Contributed by Widdess-Walsh P1, Prayson RP2, Cohen B3, Lachhwani D4
Departments of Pediatric Epilepsy1,4, Anatomic Pathology2, and Pediatric Neurology3Cleveland Clinic Foundation, Cleveland, Ohio.
Published on line in April 2007
The patient was the product of a normal pregnancy and birth and followed normal developmental milestones apart from some difficulty with fine motor skills. She walked and talked at 1 year of age. At the age of 7 years, she had an episode of generalized convulsive status epilepticus, and was told that she had suffered from a viral encephalitis. She developed recurrent seizures at the age of 8 years. A decline in school performance was noted around this time. At 10 years of age, the seizures became more frequent, and she developed a global developmental regression, with loss of language and cognition. She also developed a movement disorder with chorea and myoclonus.
The neurological examination showed cognitive impairment. She could not speak, but she was able to follow basic commands and follow visual cues. There were no dysmorphic features and no neurocutaneous signs. Her head size, weight and height were normal for age. She had impairment of vertical gaze and she had abnormal pursuit movements. Indirect fundoscopy was normal. She had difficulty protruding her tongue, and there was constant drooling. There was no focal motor weakness, but all purposeful movement contained chorea and myoclonus. Startle myoclonus was inducible in the facial muscles. There were no abnormalities noted in the general physical examination.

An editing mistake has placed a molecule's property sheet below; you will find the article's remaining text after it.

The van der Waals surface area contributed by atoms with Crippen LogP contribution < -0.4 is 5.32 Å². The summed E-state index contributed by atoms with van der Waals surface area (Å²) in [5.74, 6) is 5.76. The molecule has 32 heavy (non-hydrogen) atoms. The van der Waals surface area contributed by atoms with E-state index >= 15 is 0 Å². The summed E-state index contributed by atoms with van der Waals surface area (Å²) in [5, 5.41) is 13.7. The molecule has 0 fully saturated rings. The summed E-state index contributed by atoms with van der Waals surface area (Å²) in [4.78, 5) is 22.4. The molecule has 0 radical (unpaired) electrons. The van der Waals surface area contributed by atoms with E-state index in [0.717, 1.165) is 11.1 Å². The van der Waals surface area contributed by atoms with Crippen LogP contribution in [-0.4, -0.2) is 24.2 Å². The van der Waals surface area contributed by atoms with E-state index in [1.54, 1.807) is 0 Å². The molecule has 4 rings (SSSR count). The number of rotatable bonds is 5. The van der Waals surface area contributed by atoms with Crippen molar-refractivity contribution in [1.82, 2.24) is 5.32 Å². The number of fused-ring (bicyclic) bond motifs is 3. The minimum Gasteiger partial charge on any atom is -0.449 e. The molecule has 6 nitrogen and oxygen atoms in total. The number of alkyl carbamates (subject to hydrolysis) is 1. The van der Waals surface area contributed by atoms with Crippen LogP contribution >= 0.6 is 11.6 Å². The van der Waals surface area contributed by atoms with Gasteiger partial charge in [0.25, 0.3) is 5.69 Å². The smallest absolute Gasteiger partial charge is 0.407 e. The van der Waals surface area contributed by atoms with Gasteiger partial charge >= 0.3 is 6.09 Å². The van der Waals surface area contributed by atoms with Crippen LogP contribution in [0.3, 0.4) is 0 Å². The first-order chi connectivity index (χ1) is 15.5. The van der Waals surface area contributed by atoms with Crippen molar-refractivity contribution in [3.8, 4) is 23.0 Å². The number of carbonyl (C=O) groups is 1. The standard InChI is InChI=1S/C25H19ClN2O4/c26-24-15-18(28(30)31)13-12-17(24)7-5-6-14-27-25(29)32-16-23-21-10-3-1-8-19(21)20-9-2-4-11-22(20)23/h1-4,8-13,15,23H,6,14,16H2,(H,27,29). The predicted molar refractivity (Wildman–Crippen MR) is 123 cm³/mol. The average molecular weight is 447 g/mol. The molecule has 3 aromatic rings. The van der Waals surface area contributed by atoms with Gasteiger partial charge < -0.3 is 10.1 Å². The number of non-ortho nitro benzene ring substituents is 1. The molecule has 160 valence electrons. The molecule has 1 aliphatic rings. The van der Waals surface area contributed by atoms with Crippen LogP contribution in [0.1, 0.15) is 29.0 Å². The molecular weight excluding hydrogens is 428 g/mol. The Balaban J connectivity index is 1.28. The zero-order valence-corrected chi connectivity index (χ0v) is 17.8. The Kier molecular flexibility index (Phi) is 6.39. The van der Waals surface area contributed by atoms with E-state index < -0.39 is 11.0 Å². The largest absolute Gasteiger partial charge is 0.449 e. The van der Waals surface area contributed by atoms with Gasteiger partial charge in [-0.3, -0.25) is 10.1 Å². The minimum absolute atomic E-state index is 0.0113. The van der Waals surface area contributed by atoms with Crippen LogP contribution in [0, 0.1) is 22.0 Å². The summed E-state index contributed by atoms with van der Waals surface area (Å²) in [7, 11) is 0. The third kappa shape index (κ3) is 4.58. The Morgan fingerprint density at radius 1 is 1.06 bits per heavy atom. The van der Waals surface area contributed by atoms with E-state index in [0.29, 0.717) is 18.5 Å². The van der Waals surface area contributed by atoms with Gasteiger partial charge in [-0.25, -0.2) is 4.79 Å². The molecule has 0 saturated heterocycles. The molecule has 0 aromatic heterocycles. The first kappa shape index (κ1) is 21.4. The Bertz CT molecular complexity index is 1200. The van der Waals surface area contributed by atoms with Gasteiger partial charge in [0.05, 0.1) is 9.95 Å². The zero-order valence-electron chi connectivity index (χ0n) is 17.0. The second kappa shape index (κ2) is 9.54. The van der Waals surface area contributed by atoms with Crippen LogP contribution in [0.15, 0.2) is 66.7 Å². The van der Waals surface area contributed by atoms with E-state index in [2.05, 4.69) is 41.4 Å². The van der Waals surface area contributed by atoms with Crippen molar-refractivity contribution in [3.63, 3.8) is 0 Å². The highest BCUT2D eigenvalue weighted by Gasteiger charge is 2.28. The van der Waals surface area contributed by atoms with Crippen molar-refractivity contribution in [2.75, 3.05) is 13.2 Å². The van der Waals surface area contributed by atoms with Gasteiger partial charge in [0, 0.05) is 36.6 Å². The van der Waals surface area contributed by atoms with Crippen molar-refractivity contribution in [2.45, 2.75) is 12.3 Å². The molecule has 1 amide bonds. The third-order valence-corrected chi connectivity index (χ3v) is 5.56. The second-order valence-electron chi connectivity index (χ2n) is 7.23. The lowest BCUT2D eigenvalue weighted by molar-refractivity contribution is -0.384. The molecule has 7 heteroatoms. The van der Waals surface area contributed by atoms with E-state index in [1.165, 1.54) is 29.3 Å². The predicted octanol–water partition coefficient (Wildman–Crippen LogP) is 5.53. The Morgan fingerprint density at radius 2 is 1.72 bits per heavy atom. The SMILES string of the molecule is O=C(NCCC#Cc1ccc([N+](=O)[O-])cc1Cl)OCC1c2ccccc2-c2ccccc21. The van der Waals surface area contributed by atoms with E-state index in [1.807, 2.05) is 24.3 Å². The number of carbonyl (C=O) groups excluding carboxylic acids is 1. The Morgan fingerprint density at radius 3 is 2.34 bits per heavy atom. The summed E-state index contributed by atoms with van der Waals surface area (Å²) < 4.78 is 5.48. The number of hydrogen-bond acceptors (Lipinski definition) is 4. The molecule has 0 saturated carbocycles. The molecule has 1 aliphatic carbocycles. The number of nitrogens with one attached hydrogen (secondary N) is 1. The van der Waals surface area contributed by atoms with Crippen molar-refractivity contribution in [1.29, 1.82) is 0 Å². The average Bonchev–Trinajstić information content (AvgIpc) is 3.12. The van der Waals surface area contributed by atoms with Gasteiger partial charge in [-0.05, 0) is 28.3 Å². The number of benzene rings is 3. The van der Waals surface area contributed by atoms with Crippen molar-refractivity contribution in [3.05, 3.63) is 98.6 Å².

Three separate evaluations for the underlying etiology had failed to demonstrate a diagnosis before presentation to our center. Normal or unremarkable laboratory testing included amino acid and organic acid profiles, complete blood count, renal and liver function, ammonia, and lactate/pyruvate ratio. Mitochondrial analysis, including electron transport chain testing on muscle and mitochondrial DNA screening, was normal. Direct microscopy of skeletal muscle on review of an outside report was normal, although slides were not available. Her electroencephalogram (EEG) showed intermittent rhythmic slowing in the frontal regions, and a slow background consistent with an encephalopathy. EEG seizure demonstrating the abrupt onset of generalized epileptiform activity, maximal in the posterior head regions (Fig. 1). A generalized clonic seizure was recorded with a generalized ictal EEG pattern, out of sleep. Flash visual evoked responses were normal.
A brain magnetic resonance scan (MRI) showed diffuse volume loss. Sagittal T1-weighted and axial T2-weighted MRI of the brain demonstrated generalized atrophy, compensatory ventriculomegaly, and thinning of the corpus callosum (Figs. 2A and 2B).
A punch skin biopsy was obtained from the lower back area. Electron microscopy demonstrated numerous globoid filamentous inclusions within sweat gland duct epithelial cells. The filaments were tightly packed, measured approximately 10 nm, and had a randomly intersecting felt-like pattern (Fig. 3) The filaments did not appear to be membrane bound.